The brittle cold outside vanished as I walked through the giant/wheelchair sized revolving door at the Veterans Affairs Medical Center in Minneapolis. It was so cold out that there wasn’t a single wheelchair occupant with an oxygen tank taking a smoke break. (Grim humor, but a good weather indicator: those guys are out for their smoke in most weather.)
I had some time to kill so I wandered around doing my appointment making. Everyone was uniformly helpful, pleasant, even eager to serve. I got it done in record time. The next time someone badmouths the VA please remember that it was the administrators, political appointees, that killed veterans with their schemes to get bonuses. The average employee is a veteran, or at a minimum, helpful to veterans. They have my admiration. They remember the maxim that nobody is shouting from blocked freeways: “Veterans’ Lives Matter!” Over 1,000 vets were likely to have died because of neglect in the last decade. Why aren’t there riots over this?
But I digress. Once the paperwork was done, appointments set, I headed to the cafeteria. This is not an event to be cherished in most hospitals. But since they craft the menu for cranky old people like me, I like this place. Starting with the fudge/donut/coffee bar as you walk in the entry. Let’s get things started out right!
The smell today was amazingly enticing. Monte Christo sandwiches were the featured item. I’ve made no secret of my love for that item, but today I had a lunch date after I got done at the hospital, so I settled for a Diet Dr. Pepper.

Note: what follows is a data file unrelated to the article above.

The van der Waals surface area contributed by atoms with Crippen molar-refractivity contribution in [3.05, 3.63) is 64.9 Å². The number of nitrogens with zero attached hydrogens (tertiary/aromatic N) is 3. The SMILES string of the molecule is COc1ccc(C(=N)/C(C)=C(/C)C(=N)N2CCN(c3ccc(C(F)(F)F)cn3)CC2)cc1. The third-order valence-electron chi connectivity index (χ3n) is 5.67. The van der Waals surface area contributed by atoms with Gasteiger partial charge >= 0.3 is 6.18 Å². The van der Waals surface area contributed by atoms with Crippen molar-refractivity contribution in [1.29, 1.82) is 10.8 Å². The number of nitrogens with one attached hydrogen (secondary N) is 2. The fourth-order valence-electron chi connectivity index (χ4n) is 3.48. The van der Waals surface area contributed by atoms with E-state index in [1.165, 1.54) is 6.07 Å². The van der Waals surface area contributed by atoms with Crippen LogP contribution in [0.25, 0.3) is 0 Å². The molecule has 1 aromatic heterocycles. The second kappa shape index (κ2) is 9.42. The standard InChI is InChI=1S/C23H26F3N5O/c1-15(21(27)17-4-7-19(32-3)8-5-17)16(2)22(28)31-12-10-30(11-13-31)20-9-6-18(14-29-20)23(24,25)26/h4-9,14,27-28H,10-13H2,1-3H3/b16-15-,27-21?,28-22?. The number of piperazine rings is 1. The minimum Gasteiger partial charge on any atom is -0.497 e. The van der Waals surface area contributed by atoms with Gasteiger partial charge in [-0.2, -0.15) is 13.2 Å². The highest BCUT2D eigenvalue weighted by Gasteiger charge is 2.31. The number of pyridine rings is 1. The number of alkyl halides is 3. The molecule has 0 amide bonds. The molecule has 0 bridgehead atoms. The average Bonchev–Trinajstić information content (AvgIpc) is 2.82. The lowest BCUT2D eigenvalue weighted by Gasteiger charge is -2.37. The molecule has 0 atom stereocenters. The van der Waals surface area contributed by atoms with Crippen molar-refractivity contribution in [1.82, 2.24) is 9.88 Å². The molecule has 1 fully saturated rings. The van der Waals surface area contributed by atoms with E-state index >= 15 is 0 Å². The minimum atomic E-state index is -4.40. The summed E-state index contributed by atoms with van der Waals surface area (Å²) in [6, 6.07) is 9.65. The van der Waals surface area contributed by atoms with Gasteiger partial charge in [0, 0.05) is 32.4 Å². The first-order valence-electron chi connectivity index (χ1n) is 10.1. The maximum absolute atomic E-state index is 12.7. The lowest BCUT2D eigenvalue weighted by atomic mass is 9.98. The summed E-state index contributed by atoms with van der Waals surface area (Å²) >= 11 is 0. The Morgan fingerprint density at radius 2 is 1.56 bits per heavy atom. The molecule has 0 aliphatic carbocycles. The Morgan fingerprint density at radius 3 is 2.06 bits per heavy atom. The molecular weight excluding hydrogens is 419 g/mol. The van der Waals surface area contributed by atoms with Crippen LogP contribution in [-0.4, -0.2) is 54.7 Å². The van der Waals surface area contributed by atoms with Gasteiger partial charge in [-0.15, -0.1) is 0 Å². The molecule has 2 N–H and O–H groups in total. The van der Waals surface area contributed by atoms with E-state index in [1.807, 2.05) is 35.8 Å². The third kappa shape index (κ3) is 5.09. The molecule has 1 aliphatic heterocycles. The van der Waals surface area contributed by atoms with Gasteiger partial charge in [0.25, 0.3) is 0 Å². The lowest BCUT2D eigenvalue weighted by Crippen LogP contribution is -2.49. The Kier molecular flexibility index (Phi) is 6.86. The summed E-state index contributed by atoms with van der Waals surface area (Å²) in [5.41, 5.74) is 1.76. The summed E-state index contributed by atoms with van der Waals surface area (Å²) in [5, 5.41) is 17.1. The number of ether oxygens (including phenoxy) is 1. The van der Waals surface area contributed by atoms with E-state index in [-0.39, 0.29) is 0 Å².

Drink in hand, I approached the cash register. Dead ahead, right in the middle of the channel, was an old, bent, arthritic man with a walker trying to juggle a tray with a cheeseburger.
I’m no fool. I’m at the VA today for treatment. They will be taking care of me if I reach the age of this man. He is me in forty years. I offered to carry his tray to the register. Deaf as a post, just like me, he needed two tries to get the message. The smile was beautiful. My heart and head agreed that this would be our good deed for the day.
I picked up the tab for lunch and grabbed cups of condiments for him. After setting down the tray, he very graciously thanked me like I was a long-lost son. Moved. Seriously moved that someone would be so grateful over such a small thing.
Once he was seated, I asked if I could join him. Turns out his name is Roy, he was a Chief Petty Officer during WWII and served in all sorts of interesting places. Instantly he was Chief to me. We had a great conversation for the next thirty minutes. It covered everything from technology to randy Yeomen that we had known.
Roy was a brother, even though he’s four decades older than I am. In his eyes I saw not the scars of age, but the dancing orbs of a young man doing important things for the war effort seventy years ago. Seventy. He’s been married for 67 years to his bride, an English girl. Roy didn’t want to have her be a war bride, so they agreed to wait until she could come to the United States after the war. Married to the same love ever since.
Someday, soon, I’ll be the old man with the walker. Some kid who served in Afghanistan will be carrying my tray to the table. And when we sit down to talk, he’ll be my brother as well. He’s already Roy’s brother. There may be seventy years between them, but under the skin we’re all brothers and sisters.
I’m proud to be a vet. I’m proud to have Roy, and that young one from Afghanistan, as my brothers. Extends to my sisters as well. Got a big, big family that I’m so blessed to be a part of in my time.
So, carry a tray for an older person this week. You might just hear some fabulous tales about drinking Triple Sec in the back of a truck as it bounces across Morocco and Algeria. I did.
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